Bombardier puts Russian turboprop assembly plans on ice
Political unrest stalls $3.4 billion Rostec joint venture for Q400 jets.
“We’re not moving ahead because the conditions are not right at this point in time for a joint venture in Russia,” president and CEO Pierre Beaudoin said Thursday during a conference about its third-quarter results.
The Montreal-based train and aerospace company was hoping to conclude negotiations this year with Russian company Rostec for the assembly of 100 Q400 regional jets.
The decision comes after Canada slapped sanctions against Russian individuals and entities, including government agencies, over that country’s continuing military actions against Ukraine.
Bombardier said a reorganization announced in July that cut 2,900 aerospace and transportation employees caused its net profit to plunge in half to US$74 million in the quarter, despite a 20 per cent increase in revenues.
About 2,000 aerospace employees were laid off, above the company’s earlier forecast for the elimination of 1,800 non-union administrative positions. Another 900 transportation jobs were cut, about 100 less than originally planned.
The changes resulted in US$63 million of additional expenses in the quarter, including US$57 million for workforce reductions.
Over time, the changes are expected to boost earnings by US$268 million a year _ US$200 million for aerospace and US$68 million for transportation.
“In both groups, a new lighter structure will result in a more nimble organization which brings reduced costs and contributes to increased profitability,” Beaudoin told analysts.
Bombardier, reporting in U.S. dollars, earned $74 million or three cents per share in the quarter ended Sept. 30, down from $147 million or eight cents per share in the third quarter of 2013.
Revenues were $4.9 billion, compared to $4.1 billion a year earlier.
Excluding special items, Bombardier’s adjusted net income rose by 35 per cent from a year earlier to US$222 million or 12 cents per share — beating analyst estimates by three cents per share.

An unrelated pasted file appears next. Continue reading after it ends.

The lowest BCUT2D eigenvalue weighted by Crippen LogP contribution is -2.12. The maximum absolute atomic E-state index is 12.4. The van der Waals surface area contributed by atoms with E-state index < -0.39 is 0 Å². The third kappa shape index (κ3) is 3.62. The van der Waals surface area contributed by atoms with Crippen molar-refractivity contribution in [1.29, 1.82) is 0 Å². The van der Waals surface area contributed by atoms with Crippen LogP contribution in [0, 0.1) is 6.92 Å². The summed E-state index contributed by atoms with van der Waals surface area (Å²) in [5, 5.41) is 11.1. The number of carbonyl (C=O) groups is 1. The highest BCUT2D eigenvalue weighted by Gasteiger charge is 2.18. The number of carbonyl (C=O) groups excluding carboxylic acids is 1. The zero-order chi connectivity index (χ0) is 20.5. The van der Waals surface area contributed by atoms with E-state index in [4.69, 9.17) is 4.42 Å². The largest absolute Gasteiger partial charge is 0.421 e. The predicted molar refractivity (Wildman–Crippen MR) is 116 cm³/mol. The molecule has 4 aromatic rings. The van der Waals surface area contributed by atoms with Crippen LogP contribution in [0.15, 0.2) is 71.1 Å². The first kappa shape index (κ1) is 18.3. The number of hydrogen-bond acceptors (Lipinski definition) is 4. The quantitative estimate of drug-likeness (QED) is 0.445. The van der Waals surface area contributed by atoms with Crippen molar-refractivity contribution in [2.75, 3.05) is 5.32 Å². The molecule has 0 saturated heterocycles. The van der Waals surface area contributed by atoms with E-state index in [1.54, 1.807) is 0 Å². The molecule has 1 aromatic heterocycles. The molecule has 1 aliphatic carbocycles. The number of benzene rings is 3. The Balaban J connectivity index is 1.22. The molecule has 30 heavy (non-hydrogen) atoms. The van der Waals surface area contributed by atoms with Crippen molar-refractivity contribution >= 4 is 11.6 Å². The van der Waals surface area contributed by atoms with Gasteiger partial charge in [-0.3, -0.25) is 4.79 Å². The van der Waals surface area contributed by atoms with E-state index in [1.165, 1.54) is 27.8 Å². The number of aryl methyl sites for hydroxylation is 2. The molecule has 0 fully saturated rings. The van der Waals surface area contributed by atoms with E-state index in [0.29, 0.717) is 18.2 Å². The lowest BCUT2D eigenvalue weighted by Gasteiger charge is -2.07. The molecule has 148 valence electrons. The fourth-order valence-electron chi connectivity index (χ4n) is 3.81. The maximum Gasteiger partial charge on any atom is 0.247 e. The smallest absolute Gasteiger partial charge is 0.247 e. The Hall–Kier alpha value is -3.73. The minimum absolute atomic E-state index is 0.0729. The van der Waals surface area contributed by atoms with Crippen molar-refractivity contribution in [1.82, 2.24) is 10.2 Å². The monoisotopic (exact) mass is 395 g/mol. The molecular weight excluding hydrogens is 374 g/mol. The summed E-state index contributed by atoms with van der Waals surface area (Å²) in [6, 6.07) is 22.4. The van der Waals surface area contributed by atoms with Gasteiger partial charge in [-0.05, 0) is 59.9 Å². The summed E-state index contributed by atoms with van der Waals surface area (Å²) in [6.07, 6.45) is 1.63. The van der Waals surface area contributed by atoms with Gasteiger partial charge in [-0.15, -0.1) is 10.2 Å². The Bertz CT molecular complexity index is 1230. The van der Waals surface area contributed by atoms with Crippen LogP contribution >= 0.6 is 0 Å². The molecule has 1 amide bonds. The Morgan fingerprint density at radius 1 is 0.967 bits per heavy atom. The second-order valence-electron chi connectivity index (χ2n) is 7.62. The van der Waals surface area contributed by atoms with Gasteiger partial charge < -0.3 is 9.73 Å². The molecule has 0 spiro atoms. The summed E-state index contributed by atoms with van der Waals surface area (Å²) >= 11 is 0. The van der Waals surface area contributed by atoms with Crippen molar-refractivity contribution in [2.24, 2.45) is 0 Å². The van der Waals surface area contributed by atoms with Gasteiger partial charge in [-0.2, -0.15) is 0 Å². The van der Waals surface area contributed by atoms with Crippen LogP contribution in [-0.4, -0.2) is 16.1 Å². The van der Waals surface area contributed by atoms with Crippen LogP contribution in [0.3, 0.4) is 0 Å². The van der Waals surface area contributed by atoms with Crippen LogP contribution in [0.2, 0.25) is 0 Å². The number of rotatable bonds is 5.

Analysts had estimated nine cents per share of adjusted profit and 10 cents before adjustments with $4.8 billion of revenue, according to Thomson Reuters data.
It said flight testing of the new CSeries commercial jet is progressing well, with 450 hours of testing being achieved, a 36 per cent increase since testing resumed Sept. 7, following a three month pause resulting from an engine failure. Flight hours are expected to accelerate as two flight test aircraft are added in the coming weeks, including the one damaged in the May incident during ground testing.
The company continues to say the CS100 will enter into service in about a year. Employees hired to assemble the aircraft are expected to gradually be added starting around the second quarter.
Analysts said the results were strong, but investors will be concerned about the use of free cash flow, which was $368 million, above their forecast of $184 million, but down from $522 million last year. About $180 million of the free cash flow was used by aerospace, $81 million by transportation and $107 million by income taxes and interest payments in this year’s third quarter.
“With capital expenditures declining in the third quarter, we believe that Bombardier is moving in the right direction to improve its balance sheet and we would see any weakness as a buying opportunity,” wrote Benoit Poirier of Desjardins Capital Markets.
In the third quarter, Bombardier Aerospace revenue increased by 29 per cent to $2.6 billion from $2 billion. It delivered 71 aircraft, up from 45 in the same period a year before. It also received 76 additional orders, compared with 26 in the third quarter of fiscal 2013.
Bombardier Transportation, the rail division, generated $2.3 billion of revenue, up 12 per cent from $2.1 billion excluding the impact of currency fluctuations. New orders reached $1.1 billion, resulting in an order backlog of $34.5 million as of Sept. 30, up from $32.4 billion as of Dec. 31, 2013
Meanwhile, Beaudoin denounced Quebec’s moves this year to reduce tax credits by 20 per cent, suggesting it might affect investment decisions by the major provincial employer and its suppliers.
“We believe that the tax credits towards the aerospace industry have tremendously contributed to our economy,” he said in response to a media question.
“When you invest in programs and you want to remain competitive on the world market you have to see what the best place is to do the work.”
Bombardier also said the company is looking at offering a lower-priced subway car to better compete markets such as Latin America.
© 2014 The Canadian Press